12. Schelling, Thomas C, 1992. "Some Economics of Global Warming," American Economic Review, American Economic Association, vol. 82(1), pages 1-14, March.
  13. Nordhaus, William D, 1991. "A Sketch of the Economics of the Greenhouse Effect," American Economic Review, American Economic Association, vol. 81(2), pages 146-50, May.
  14. Rubbelke, Dirk T. G., 2003. "An analysis of differing abatement incentives," Resource and Energy Economics, Elsevier, vol. 25(3), pages 269-294, August.
  15. Ekins, Paul, 1996. "How large a carbon tax is justified by the secondary benefits of CO2 abatement?," Resource and Energy Economics, Elsevier, vol. 18(2), pages 161-187, June.
Full references (including those not matched with items on IDEAS)

Citations

Citations are extracted by the CitEc Project, subscribe to its RSS feed for this item.
as in new window

Cited by:
  1. Pittel, Karen & Rübbelke, Dirk T.G., 2008. "Climate policy and ancillary benefits: A survey and integration into the modelling of international negotiations on climate change," Ecological Economics, Elsevier, vol. 68(1-2), pages 210-220, December.
  2. Marin, Giovanni & Mazzanti, Massimiliano, 2009. "Emissions Trends, Labour Productivity Dynamics and Time-Related Events - Sector Heterogeneous Analyses of Decoupling/Recoupling on a 1990-2006 NAMEA," MPRA Paper 20087, University Library of Munich, Germany.
  3. Massimiliano Corradini & Valeria Costantini & Susanna Mancinelli & Massimiliano Mazzanti, 2011. "Environmental and innovation performance in a dynamic impure public good framework," Departmental Working Papers of Economics - University 'Roma Tre' 0141, Department of Economics - University Roma Tre.
  4. Alberto Longo & David Hoyos & Anil Markandya, 2012. "Willingness to Pay for Ancillary Benefits of Climate Change Mitigation," Environmental & Resource Economics, European Association of Environmental and Resource Economists, vol. 51(1), pages 119-140, January.
  5. Michael Finus & Dirk T.G. Rübbelke, 2008. "Coalition Formation and the Ancillary Benefits of Climate Policy," Working Papers 2008.62, Fondazione Eni Enrico Mattei.
  6. Pittel, Karen & Rübbelke, Dirk T. G., 2012. "Transitions in the negotiations on climate change: From prisoner’s dilemma to chicken and beyond," Munich Reprints in Economics 19343, University of Munich, Department of Economics.
  7. Hubertus Bardt, 2005. "Klimaschutz und Anpassung: Merkmale unterschiedlicher Politikstrategien," Vierteljahrshefte zur Wirtschaftsforschung / Quarterly Journal of Economic Research, DIW Berlin, German Institute for Economic Research, vol. 74(2), pages 259-269.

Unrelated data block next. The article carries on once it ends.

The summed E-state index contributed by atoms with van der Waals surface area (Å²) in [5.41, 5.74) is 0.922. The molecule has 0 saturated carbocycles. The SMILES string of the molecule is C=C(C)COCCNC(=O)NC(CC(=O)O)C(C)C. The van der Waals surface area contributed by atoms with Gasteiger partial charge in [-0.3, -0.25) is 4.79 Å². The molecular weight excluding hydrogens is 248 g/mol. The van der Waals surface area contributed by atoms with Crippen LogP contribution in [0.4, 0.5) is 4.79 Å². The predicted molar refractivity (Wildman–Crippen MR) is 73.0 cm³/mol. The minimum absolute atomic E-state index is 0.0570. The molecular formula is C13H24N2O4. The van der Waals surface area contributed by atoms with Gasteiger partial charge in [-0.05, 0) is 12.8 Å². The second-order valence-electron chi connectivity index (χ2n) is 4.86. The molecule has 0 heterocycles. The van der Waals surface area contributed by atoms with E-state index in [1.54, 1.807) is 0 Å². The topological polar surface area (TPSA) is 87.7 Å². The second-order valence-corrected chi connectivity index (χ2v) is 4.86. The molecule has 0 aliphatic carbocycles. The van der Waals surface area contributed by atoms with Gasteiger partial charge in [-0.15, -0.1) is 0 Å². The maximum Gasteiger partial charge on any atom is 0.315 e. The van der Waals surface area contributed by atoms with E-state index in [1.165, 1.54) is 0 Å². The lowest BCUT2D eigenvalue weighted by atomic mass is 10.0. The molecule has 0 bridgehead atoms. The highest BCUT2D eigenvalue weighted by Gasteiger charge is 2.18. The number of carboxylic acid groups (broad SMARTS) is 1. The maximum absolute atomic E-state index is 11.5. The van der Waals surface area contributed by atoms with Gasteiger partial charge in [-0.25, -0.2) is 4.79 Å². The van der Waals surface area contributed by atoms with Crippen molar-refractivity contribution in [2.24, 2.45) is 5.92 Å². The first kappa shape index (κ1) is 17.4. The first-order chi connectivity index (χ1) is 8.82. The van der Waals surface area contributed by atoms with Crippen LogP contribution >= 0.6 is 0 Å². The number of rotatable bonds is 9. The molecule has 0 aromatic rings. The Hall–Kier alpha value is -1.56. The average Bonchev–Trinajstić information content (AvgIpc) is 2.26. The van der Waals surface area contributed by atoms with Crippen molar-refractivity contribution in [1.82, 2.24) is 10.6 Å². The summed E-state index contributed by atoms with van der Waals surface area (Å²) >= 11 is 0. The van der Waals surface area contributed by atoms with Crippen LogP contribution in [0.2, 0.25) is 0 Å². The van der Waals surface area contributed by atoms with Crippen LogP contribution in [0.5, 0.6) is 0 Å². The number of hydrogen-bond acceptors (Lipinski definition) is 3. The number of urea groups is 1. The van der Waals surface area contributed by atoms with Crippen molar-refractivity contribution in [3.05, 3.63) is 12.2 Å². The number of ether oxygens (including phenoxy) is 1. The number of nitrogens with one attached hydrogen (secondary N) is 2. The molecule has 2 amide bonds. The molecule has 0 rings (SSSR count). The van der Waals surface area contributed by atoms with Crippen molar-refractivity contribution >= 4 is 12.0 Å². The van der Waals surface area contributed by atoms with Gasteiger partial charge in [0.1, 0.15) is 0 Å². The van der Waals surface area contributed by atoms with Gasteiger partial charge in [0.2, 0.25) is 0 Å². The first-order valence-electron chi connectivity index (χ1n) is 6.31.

8. Michael Finus & Raoul Schneider & Pedro Pintassilgo, 2011. "The Incentive Structure of Impure Public Good Provision – The Case of International Fisheries," Discussion Papers 1103, Exeter University, Department of Economics.
  9. Marin, Giovanni & Mazzanti, Massimiliano, 2009. "The dynamics of delinking in industrial emissions: The role of productivity, trade and R&D," MPRA Paper 17536, University Library of Munich, Germany.
  10. Rubbelke, Dirk T.G., 2006. "Climate policy in developing countries and conditional transfers," Energy Policy, Elsevier, vol. 34(13), pages 1600-1610, September.
  11. Martin Altemeyer-Bartscher & Anil Markandya & Dirk T.G. Rübbelke, 2011. "The Private Provision of International Impure Public Goods: the Case of Climate Policy," Working Papers 2011-09, BC3.
  12. Pittel, Karen & Rübbelke, Dirk T. G., 2005. "Internationale Klimaschutzverhandlungen und sekundäre Nutzen der Klimapolitik," Munich Reprints in Economics 19353, University of Munich, Department of Economics.
  13. Corradini, Massimiliano & Costantini, Valeria & Mancinelli, Susanna & Mazzanti, Massimiliano, 2014. "Unveiling the dynamic relation between R&D and emission abatement," Ecological Economics, Elsevier, vol. 102(C), pages 48-59.
  14. Grazi, Fabio & van den Bergh, Jeroen C.J.M., 2008. "Spatial organization, transport, and climate change: Comparing instruments of spatial planning and policy," Ecological Economics, Elsevier, vol. 67(4), pages 630-639, November.

Lists

This item is not listed on Wikipedia, on a reading list or among the top items on IDEAS.

Statistics

Access and download statistics

Corrections

When requesting a correction, please mention this item's handle: RePEc:fem:femwpa:2003.105. See general information about how to correct material in RePEc.

For technical questions regarding this item, or to correct its authors, title, abstract, bibliographic or download information, contact: (barbara racah).

If you have authored this item and are not yet registered with RePEc, we encourage you to do it here. This allows to link your profile to this item. It also allows you to accept potential citations to this item that we are uncertain about.

If references are entirely missing, you can add them using this form.

If the full references list an item that is present in RePEc, but the system did not link to it, you can help with this form.

If you know of missing items citing this one, you can help us creating those links by adding the relevant references in the same way as above, for each refering item. If you are a registered author of this item, you may also want to check the "citations" tab in your profile, as there may be some citations waiting for confirmation.

Please note that corrections may take a couple of weeks to filter through the various RePEc services.